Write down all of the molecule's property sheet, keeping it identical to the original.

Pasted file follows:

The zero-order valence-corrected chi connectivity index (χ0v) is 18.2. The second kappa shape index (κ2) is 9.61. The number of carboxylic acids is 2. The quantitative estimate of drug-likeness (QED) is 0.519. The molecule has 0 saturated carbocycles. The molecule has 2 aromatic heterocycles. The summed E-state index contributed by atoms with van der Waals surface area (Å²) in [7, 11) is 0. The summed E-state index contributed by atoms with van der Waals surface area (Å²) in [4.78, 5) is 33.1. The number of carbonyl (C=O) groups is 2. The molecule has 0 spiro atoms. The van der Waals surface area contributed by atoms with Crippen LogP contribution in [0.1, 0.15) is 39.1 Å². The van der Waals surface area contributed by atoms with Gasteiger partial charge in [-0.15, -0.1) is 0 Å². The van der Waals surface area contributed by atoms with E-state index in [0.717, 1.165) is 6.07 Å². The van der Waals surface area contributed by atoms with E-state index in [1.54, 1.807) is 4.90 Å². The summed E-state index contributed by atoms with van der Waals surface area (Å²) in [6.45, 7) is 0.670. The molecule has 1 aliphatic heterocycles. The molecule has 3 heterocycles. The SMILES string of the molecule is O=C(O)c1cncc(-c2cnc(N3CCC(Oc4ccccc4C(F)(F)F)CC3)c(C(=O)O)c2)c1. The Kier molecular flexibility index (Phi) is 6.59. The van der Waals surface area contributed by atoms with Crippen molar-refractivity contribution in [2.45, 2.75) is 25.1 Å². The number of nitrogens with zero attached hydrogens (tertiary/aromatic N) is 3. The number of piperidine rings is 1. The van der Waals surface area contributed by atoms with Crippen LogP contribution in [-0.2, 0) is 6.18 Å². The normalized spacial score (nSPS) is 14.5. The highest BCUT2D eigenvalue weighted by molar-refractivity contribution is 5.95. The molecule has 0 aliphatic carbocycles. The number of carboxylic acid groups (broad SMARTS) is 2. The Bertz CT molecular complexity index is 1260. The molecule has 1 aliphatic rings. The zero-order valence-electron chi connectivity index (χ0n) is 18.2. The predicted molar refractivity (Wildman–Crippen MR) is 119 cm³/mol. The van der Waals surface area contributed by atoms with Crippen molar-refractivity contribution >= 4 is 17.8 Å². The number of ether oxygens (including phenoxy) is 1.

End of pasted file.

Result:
The zero-order valence-corrected chi connectivity index (χ0v) is 18.2. The second kappa shape index (κ2) is 9.61. The number of carboxylic acids is 2. The quantitative estimate of drug-likeness (QED) is 0.519. The molecule has 0 saturated carbocycles. The molecule has 2 aromatic heterocycles. The summed E-state index contributed by atoms with van der Waals surface area (Å²) in [7, 11) is 0. The summed E-state index contributed by atoms with van der Waals surface area (Å²) in [4.78, 5) is 33.1. The number of carbonyl (C=O) groups is 2. The molecule has 0 spiro atoms. The van der Waals surface area contributed by atoms with Crippen LogP contribution in [0.1, 0.15) is 39.1 Å². The van der Waals surface area contributed by atoms with Gasteiger partial charge in [-0.15, -0.1) is 0 Å². The van der Waals surface area contributed by atoms with E-state index in [0.717, 1.165) is 6.07 Å². The van der Waals surface area contributed by atoms with E-state index in [1.54, 1.807) is 4.90 Å². The summed E-state index contributed by atoms with van der Waals surface area (Å²) in [6.45, 7) is 0.670. The molecule has 1 aliphatic heterocycles. The molecule has 3 heterocycles. The SMILES string of the molecule is O=C(O)c1cncc(-c2cnc(N3CCC(Oc4ccccc4C(F)(F)F)CC3)c(C(=O)O)c2)c1. The Kier molecular flexibility index (Phi) is 6.59. The van der Waals surface area contributed by atoms with Crippen molar-refractivity contribution in [2.45, 2.75) is 25.1 Å². The number of nitrogens with zero attached hydrogens (tertiary/aromatic N) is 3. The number of piperidine rings is 1. The van der Waals surface area contributed by atoms with Crippen LogP contribution in [-0.2, 0) is 6.18 Å². The normalized spacial score (nSPS) is 14.5. The highest BCUT2D eigenvalue weighted by molar-refractivity contribution is 5.95. The molecule has 0 aliphatic carbocycles. The number of carboxylic acid groups (broad SMARTS) is 2. The Bertz CT molecular complexity index is 1260. The molecule has 1 aliphatic rings. The zero-order valence-electron chi connectivity index (χ0n) is 18.2. The predicted molar refractivity (Wildman–Crippen MR) is 119 cm³/mol. The van der Waals surface area contributed by atoms with Crippen molar-refractivity contribution >= 4 is 17.8 Å². The number of ether oxygens (including phenoxy) is 1.